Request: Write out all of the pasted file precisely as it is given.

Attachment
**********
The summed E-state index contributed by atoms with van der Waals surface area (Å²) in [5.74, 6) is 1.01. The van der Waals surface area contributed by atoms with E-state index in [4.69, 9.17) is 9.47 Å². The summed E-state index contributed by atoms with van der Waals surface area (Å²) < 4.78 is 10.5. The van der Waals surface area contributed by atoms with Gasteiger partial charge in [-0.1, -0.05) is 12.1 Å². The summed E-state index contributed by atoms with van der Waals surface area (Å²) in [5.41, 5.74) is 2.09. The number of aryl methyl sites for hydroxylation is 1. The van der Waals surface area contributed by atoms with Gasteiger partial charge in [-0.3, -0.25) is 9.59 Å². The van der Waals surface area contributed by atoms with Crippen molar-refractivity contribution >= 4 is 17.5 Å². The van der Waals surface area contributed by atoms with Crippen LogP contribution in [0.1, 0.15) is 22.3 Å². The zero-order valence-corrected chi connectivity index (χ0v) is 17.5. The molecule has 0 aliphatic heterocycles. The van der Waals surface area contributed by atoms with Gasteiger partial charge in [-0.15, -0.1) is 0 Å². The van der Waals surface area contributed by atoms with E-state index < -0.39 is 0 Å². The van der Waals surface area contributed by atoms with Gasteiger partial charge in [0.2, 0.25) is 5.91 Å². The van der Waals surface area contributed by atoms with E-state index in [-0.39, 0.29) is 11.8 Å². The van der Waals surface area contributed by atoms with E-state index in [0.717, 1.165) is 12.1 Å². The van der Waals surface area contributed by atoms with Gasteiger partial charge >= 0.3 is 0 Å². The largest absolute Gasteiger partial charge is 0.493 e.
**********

The summed E-state index contributed by atoms with van der Waals surface area (Å²) in [5.74, 6) is 1.01. The van der Waals surface area contributed by atoms with E-state index in [4.69, 9.17) is 9.47 Å². The summed E-state index contributed by atoms with van der Waals surface area (Å²) < 4.78 is 10.5. The van der Waals surface area contributed by atoms with Gasteiger partial charge in [-0.1, -0.05) is 12.1 Å². The summed E-state index contributed by atoms with van der Waals surface area (Å²) in [5.41, 5.74) is 2.09. The number of aryl methyl sites for hydroxylation is 1. The van der Waals surface area contributed by atoms with Gasteiger partial charge in [-0.3, -0.25) is 9.59 Å². The van der Waals surface area contributed by atoms with Crippen molar-refractivity contribution >= 4 is 17.5 Å². The van der Waals surface area contributed by atoms with Crippen LogP contribution in [0.1, 0.15) is 22.3 Å². The zero-order valence-corrected chi connectivity index (χ0v) is 17.5. The molecule has 0 aliphatic heterocycles. The van der Waals surface area contributed by atoms with Gasteiger partial charge in [-0.15, -0.1) is 0 Å². The van der Waals surface area contributed by atoms with E-state index < -0.39 is 0 Å². The van der Waals surface area contributed by atoms with Gasteiger partial charge in [0.2, 0.25) is 5.91 Å². The van der Waals surface area contributed by atoms with E-state index in [-0.39, 0.29) is 11.8 Å². The van der Waals surface area contributed by atoms with E-state index in [0.717, 1.165) is 12.1 Å². The van der Waals surface area contributed by atoms with Gasteiger partial charge >= 0.3 is 0 Å². The largest absolute Gasteiger partial charge is 0.493 e.